Delaware introduces student data privacy bill

     Students at Caesar Rodney High School work on computers. (Avi Wolfman-Arent, NewsWorks)

    Students at Caesar Rodney High School work on computers. (Avi Wolfman-Arent, NewsWorks)

    States around the country have introduced bills to protect the data privacy of public school students. And Delaware is finally getting in on the act.

    Senator Dave Sokola, D-Newark, authored a bill introduced Friday that would limit what private companies and contractors can do with student data and set up a governance structuer for the state’s management of student information.

    Under the new law,  private operators could not sell student data or use student data for the purposes of direct marketing. Companies could still market directly to parents, but they could not use the data they collect from students to guide or target those efforts.

    Delaware’s new bill comes amid a nationwide push to secure sensitive and potentially lucrative student data. As more and more states contract with education technology vendors to improve digital learning and data collection, legislators have introduced a spate of bills to outline what private firms can and can’t do with the digital breadcrumbs they collect.

    In 2014 alone, 20 states passed 28 laws addressing student data privacy according to the nonprofit Data Quality Campaign. Delaware is the 45th state overall to introduce some sort of data privacy legislation, according to Paige Kowalski, the Data Quality Campaign’s vice president of policy and advocacy. But that’s not neccessarily a detriment, she said.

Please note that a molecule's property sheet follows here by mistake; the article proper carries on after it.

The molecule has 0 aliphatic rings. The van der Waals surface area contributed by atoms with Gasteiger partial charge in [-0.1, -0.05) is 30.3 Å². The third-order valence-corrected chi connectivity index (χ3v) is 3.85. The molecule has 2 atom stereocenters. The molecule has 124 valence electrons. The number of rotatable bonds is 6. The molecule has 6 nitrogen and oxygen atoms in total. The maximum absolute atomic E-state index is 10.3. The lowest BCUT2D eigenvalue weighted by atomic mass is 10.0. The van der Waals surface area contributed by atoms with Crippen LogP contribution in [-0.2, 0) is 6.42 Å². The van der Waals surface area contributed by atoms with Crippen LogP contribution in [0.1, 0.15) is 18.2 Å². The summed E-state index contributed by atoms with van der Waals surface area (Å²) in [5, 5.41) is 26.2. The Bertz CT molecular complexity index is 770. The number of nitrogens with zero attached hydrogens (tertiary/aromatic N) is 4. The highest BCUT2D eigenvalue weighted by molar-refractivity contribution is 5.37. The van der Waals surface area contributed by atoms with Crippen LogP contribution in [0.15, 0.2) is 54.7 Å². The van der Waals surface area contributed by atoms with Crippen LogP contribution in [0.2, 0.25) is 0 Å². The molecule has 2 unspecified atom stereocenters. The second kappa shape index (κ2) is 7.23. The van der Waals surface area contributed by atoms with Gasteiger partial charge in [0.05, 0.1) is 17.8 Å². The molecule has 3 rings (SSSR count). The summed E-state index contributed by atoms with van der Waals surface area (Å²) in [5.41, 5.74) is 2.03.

“I think it shows purposefulness and intentionality,” Kowalski said. “You get to learn from everybody else.”

    The Data Quality Campaign does not lobby states, but did advise Sokola and the Department of Education during the bill’s formation.

    Delaware’s bill also mirrors recently intoduced federal legislation. The congressional proposal, which has bi-partisan support, would also ban operators from selling student data or using that data for internal marketing purposes.

    Crucially, Delaware’s bill would not apply to contracts signed before the law goes into effect.

    In late March, the Delaware Department of Education signed a deal with the private firm Schoology to manage the state’s learning management system. That deal is expected to last until the end of the 2018 school year.

    In addition to regulating outside vendors, Sokola’s bill also details the Department of Education’s role in ensuring data privacy and efficient data collection.

    The law would require the department to create, maintain, and make public a “data inventory” that details every category of information that state collects on students. It would also require the department to “develop a detailed data security plan.” Included in that would be a plan for responding to data breaches.

    The law also attempts to navigate the tricky legal waters around what constitues “targeted advertising.” It explicitly allows, for example, districts and schools to recommend other educational products to students so long as there is no reciprocal compensation for district employees and the products pertain exclusively to “K-12 school purposes.”

    Some ed-tech softward can, for example, identify student weaknesses in real time and suggest other products or interventions that may help correct them. Many states are trying to craft laws that will preserve this benefit without allowing companies to commercialize student data or sell it on the secondary market.

    “It’s incredibly tricky and why we really urge folks that policy is important, but language is critical,” Kowalski said.

    Even if Delaware’s bill fails, it may not matter much. The pending federal legislation would cover much of the same material.

    Kowalski also noted that in the border-blind world of ed tech, companies tend to create products that comply with the toughest state law. She said California’s data privacy bill is widely considered the strictest on the books.

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